The Ministry of Transport is prioritizing construction of water reservoirs and pumping stations while upgrading Tan Son Nhat airport.
These constructions at the nation’s largest airport in Ho Chi Minh City are expected to be completed before next year, the ministry has said.
The constructions are part of an expansion plan for the Tan Son Nhat airport that seeks to alleviate the situation of being overloaded. The airport has to handle 36 million passengers per year, way above its designed capacity of 25 million.
The expansion project, which could be funded by the Airports Corporation of Vietnam (ACV) per a suggestion from the ministry, also includes the construction of a third terminal and the expansion of a plane parking area.
If funds can be sourced from private and public sources, construction of the third terminal and the runway expansion is expected to be completed before 2022.
The ministry also suggested an upgrade for the airport’s runways and accompanying facilities, which are expected to be done between 2019 and 2020.
Funding for this, estimated at VND4,460 billion ($192 million), would be sourced from the Vietnamese government’s emergency fund and from the airport’s revenues.
The northern section of the airport, which contains plane maintenance facilities, among others, would have its expansions and upgrades funded through private funds.
Vietnam’s airline market is the third fastest growing in Asia-Pacific, and the country is grappling with a severe lack of airport capacity.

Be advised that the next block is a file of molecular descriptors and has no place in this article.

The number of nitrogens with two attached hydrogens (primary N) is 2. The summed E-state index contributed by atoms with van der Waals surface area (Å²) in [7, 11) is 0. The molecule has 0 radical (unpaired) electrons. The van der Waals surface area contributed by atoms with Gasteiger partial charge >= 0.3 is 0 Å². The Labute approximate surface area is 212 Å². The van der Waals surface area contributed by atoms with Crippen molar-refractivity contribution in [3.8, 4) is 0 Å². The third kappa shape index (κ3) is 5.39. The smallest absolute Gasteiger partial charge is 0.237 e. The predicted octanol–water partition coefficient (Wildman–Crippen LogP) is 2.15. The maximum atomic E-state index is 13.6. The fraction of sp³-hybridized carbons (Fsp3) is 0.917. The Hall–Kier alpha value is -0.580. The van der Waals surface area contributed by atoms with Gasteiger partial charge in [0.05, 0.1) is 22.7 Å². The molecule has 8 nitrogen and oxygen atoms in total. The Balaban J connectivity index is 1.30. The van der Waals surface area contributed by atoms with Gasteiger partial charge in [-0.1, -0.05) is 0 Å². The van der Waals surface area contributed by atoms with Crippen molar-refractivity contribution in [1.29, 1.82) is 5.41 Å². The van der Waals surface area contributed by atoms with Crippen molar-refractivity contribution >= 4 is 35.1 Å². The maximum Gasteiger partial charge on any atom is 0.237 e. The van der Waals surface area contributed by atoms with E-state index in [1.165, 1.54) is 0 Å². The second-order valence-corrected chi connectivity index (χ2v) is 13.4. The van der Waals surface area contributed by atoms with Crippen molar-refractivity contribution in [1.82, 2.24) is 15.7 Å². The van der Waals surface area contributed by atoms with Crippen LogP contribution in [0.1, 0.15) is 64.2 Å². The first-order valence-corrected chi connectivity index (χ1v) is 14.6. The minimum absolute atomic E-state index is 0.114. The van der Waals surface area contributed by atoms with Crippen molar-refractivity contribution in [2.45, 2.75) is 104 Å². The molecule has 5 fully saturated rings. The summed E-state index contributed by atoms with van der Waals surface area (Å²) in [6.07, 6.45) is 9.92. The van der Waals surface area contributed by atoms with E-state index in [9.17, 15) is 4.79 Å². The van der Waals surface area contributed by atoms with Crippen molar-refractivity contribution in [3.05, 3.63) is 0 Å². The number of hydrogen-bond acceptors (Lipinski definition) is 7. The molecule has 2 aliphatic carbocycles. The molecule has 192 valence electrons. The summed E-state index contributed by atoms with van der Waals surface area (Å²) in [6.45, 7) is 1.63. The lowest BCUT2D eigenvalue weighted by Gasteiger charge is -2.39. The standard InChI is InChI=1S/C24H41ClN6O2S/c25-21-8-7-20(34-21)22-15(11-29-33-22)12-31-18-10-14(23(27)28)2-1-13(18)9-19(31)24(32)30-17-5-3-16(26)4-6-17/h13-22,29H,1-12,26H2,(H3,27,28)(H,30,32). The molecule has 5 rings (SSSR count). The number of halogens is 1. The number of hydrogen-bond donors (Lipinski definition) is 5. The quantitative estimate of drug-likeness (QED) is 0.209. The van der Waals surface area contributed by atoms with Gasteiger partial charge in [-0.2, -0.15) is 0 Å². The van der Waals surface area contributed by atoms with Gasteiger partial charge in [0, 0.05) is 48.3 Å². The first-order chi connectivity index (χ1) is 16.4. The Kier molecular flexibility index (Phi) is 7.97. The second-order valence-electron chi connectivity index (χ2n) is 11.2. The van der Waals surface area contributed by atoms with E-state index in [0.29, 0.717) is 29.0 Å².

Vietnam served more than 94 million air passengers last year, up 16 percent from the previous year, according to the Civil Aviation Authority of Vietnam.
Covering 800 hectares, Tan Son Nhat has space for 57 aircraft at a time, but sometimes it has to handle more than 70.
The international airport currently has only two runways that are sometimes closed due to flooding or lightning strikes.
In August, the Ho Chi Minh City Urban Flood Control Steering Center asked the municipal administration to allocate VND150 billion ($6.7 million) from the city budget for upgrading the Hy Vong Canal, a major drainage canal for the Tan Son Nhat Airport which is often clogged with garbage, to prevent flooding at the airport.
In 2015, heavy rains flooded several parts of the airport, with water rising to as high as 20 centimeters, threatening to compromise the airport’s power generators, and prompting employees to barricade the area with sand bags. Littering that blocked a two-kilometer long drainage canal had caused the flooding.